Italy - Nautikit
Norway - MBoats International
Russia - Chava & Boat Kits Russia
South Africa - CKD Boats
Turkey - Ertug
UK - Exocetus Yacht Kits & Jordan Boats
USA - Dudley Dix Yacht Design

Go to the Dudley Dix Yacht Design website to see the full range of our designs for all materials.


  1. I'm a happy customer of Chesapeake Light Craft and I'm excited to see that you have picked them as a partner. I hope all goes well.


  2. Any further updates on the DS15?


  3. Hi Josh, progress is slow. I hope that she will be ready for the Wooden Boat Show in June. I can understand Hunter's pace, he is a perfectionist and wants everything right. He intentionally selected finishing methods that are very pretty but demand painstaking work to get it right. If painted it would be very much quicker to build.

    I don't have the time available to help Hunter with the build. Our different styles of working would soon have us mortal enemies anyway.

    Are you far from Virginia Beach? If not, I can take you to see her.

  4. Hmm, I tried to reply earlier, but I guess it didn't post.

    I visit the Chesapeake area a couple times a year but not close to Virginia Beach. I live in Boston so the Wooden Boat Show will be the best chance I get. I'll put it on the calendar.

  5. OK Josh. You can send me an email closer to the time to check on progress, if I haven't posted anything else about it on this blog.

  6. So hard not to get a Mini MK3 but budget with my current budget preclude this, any idea what the DS15 kit will cost?

  7. Nick, thanks for your interest. I am gradually expanding the designs that we can have cut here in USA under my new agreement with CLC. It is a slow process because I have to prepare the files for the methods used by CLC. That has to fit into other work, hence the delay. I don't know yet what the cost will be but will add it to the USA kits page as soon as I have that info.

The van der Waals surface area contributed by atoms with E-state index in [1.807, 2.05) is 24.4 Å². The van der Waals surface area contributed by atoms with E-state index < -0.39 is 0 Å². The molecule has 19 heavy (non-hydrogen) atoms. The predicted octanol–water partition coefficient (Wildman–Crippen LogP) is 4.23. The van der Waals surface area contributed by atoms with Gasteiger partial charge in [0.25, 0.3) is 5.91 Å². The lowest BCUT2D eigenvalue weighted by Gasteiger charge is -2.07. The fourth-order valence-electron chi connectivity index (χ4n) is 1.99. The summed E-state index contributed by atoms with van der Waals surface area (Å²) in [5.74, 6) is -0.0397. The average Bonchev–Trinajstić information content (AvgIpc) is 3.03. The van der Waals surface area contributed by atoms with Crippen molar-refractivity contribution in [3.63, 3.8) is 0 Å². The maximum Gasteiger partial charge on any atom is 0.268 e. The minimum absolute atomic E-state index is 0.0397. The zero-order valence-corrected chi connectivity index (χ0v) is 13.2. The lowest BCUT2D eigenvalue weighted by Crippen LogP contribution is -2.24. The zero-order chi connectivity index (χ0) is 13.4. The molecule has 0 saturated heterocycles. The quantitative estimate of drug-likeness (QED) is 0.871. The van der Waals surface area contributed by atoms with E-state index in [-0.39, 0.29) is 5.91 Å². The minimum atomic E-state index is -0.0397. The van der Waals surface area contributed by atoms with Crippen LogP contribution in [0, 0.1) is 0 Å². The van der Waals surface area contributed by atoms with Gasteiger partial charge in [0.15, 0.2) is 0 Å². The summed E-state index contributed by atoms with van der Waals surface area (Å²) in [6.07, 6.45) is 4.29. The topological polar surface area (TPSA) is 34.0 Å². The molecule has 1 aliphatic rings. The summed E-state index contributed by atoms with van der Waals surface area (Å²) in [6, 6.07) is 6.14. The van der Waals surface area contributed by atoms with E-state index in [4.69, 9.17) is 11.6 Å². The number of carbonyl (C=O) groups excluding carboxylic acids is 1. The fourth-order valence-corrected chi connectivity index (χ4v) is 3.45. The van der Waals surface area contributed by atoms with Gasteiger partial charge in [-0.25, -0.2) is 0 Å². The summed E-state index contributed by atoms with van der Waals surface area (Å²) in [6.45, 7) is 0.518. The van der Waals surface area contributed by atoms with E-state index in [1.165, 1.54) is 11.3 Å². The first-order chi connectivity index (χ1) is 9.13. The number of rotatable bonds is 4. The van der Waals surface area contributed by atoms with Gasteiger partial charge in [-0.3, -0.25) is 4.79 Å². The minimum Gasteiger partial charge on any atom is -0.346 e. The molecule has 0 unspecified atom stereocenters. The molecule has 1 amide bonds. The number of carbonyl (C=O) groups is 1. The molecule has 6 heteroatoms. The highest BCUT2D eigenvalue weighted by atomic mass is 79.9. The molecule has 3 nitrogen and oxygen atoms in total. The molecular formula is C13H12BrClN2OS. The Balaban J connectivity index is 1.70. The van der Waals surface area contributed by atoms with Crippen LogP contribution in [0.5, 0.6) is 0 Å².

8. This comment has been removed by a blog administrator.

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  12. Nice post. I could use some help in making a boat myself for travel as i am going to Singapore and I would like to row


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    1. Hi Ahmed,

      I understand from your post that you want to build a boat that you can row to Singapore but you have not said from where you will start this voyage.

      The fact that you have asked this question indicates to me that you have little rowing experience. The first step for you must be to get onto the water and do lots of rowing. That experience will show you if it is even feasible for you to consider undertaking such a voyage. Row a few boats of different types and you will learn what type of boat rows easily and what makes a bad rowing boat.

      If it is a coastal voyage then you can do it in any good rowing boat. A slim boat will give you best speed for the amount of effort that you put into rowing. For a coastal voyage it does not need to carry large loads because you can buy supplies along the way.

      If it will be an ocean crossing then you need a very specialised boat and you also need many months or even years of preparing your body to make such a voyage. It also needs a boat that can carry loads because you will have to carry all your food and water.